By Sofia Martinez of Alliance Defending Freedom
On May 6, Colombia’s Senate unanimously voted that there is no “right to abortion.”
This is a milestone for pro-lifers in Colombia who have been in a fierce battle with abortion advocates who want to establish abortion as a right. Abortion activists have even gone so far as to exploit rape victims to make this happen.
But their strategy failed when Colombia’s Senate passed law 244/2013 to protect female victims of sexual violence but excluded language establishing abortion as a right.
When the new law was first introduced in Colombia’s Senate, it was billed as a humanitarian effort to provide justice to victims of sexual violence, especially those in armed conflict. These women would be provided with restitution against their perpetrators, as well as access to abortion if they became pregnant as a result of the crime committed against them.
But the initial law went beyond simply trying to protect victims of sexual violence. Article 13 of the bill tried to establish abortion as a right by contending that victims of rape must have access to justice, and the “right” to be informed and advised about the possibility of continuing or suspending their pregnancy. This language would set a highly destructive precedent, paving the way for abortion on demand.
Pro-lifers grasped the grave consequences of the bill’s language and intervened. Alliance Defending Freedom, in conjunction with many other pro-life organizations, asked the Senate to reconsider Article 13. They rightly argued that this clause violates Colombian national law and its human rights treaties, including the International Covenant on Civil and Political Rights, the Convention on the Rights of the Child, and the American Convention on Human Rights, all of which recognize the “right to life.”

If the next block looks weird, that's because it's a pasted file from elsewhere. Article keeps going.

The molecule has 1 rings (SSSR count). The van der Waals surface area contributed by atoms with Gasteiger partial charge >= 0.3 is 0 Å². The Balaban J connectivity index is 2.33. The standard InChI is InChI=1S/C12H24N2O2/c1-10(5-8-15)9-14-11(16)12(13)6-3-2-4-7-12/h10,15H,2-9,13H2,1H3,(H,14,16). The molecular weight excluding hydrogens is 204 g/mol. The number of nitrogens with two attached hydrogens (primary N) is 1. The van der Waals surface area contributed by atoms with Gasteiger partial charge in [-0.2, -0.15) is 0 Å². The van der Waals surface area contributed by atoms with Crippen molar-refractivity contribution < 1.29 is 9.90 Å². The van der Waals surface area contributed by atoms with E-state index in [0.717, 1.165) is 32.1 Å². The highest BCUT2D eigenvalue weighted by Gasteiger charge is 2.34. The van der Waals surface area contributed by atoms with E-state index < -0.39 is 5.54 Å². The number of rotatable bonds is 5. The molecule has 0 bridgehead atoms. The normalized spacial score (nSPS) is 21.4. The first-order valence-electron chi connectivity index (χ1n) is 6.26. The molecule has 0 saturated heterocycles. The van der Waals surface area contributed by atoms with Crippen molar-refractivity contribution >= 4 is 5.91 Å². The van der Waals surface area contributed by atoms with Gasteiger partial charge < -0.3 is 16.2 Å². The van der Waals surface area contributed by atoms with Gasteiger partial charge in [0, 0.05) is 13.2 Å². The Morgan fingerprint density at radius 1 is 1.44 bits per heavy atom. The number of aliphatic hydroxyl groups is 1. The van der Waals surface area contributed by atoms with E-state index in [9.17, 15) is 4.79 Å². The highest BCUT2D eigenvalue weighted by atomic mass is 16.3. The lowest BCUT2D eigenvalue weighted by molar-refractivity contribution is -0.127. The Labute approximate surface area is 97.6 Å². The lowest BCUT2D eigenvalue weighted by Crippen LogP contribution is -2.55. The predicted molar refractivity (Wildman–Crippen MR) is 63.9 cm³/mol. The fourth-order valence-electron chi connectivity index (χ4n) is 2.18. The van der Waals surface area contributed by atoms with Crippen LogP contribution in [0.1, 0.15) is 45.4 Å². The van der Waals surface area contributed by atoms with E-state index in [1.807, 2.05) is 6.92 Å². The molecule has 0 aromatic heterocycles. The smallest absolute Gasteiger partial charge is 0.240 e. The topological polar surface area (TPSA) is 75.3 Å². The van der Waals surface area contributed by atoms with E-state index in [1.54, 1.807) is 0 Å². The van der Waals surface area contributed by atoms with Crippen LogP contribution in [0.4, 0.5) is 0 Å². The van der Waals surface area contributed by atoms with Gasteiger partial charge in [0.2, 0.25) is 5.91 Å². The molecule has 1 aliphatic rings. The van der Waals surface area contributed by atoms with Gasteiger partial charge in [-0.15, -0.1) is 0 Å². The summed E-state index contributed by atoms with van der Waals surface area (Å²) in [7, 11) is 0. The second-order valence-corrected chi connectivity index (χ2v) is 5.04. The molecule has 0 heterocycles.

Senator Claudia Wilches Sarmiento responded to the call to amend Article 13 by excluding reference to abortion as a right. The final version of the bill that passed omits the reference, stipulating instead that victims of rape “should be” informed and advised about continuing or suspending their pregnancy. Although this language is far from ideal, it is a significant improvement from the original text that established abortion as a “right.”
But despite what abortion advocates in Colombia want you to believe, abortion is not a right. In fact, Colombia has historically been a pro-life country with Article 11 of its Constitution stating that the “right to life is inviolable.”
Sadly in 2006, Colombia became one of the first countries in Latin America to legalize abortion under three circumstances: pregnancy as the result of rape or incest; the health or life of the mother is endangered; or the fetus is unlikely to survive or suffers fetal malformation. Since then, abortion advocates have pushed for Colombia to legalize abortion under all circumstances.
Colombia greatly values women and understands the sacrifice those in armed conflict make to serve their country. It is unfortunate that abortion activists want to use these honorable women who suffered a great tragedy to advance their agenda.
Although debate on abortion continues throughout Latin America, popular opinion firmly supports the defense of human life. By rejecting language on the “right to abortion,” the Colombian Senate upheld the views of the majority of Colombia’s citizens who champion the right to life.
Sofia Martinez serves as legal counsel with Alliance Defending Freedom in Mexico City.
Alliance Defending Freedom is an international alliance-building legal organization that advocates for religious freedom, the sanctity of life, and marriage and the family. Alliance Defending Freedom is at the forefront of legal battles in these areas, with more cases before the European Court of Human Rights than any other faith-based legal organization, and involvement in numerous cases before the U.S. Supreme Court. Alliance Defending Freedom has an alliance of nearly 2,300 attorneys worldwide. ADF is also accredited with the European Parliament, EU Fundamental Rights Agency, Organization for Security and Co-Operation in Europe, and Organization for American States, and has consultative status with the United Nations.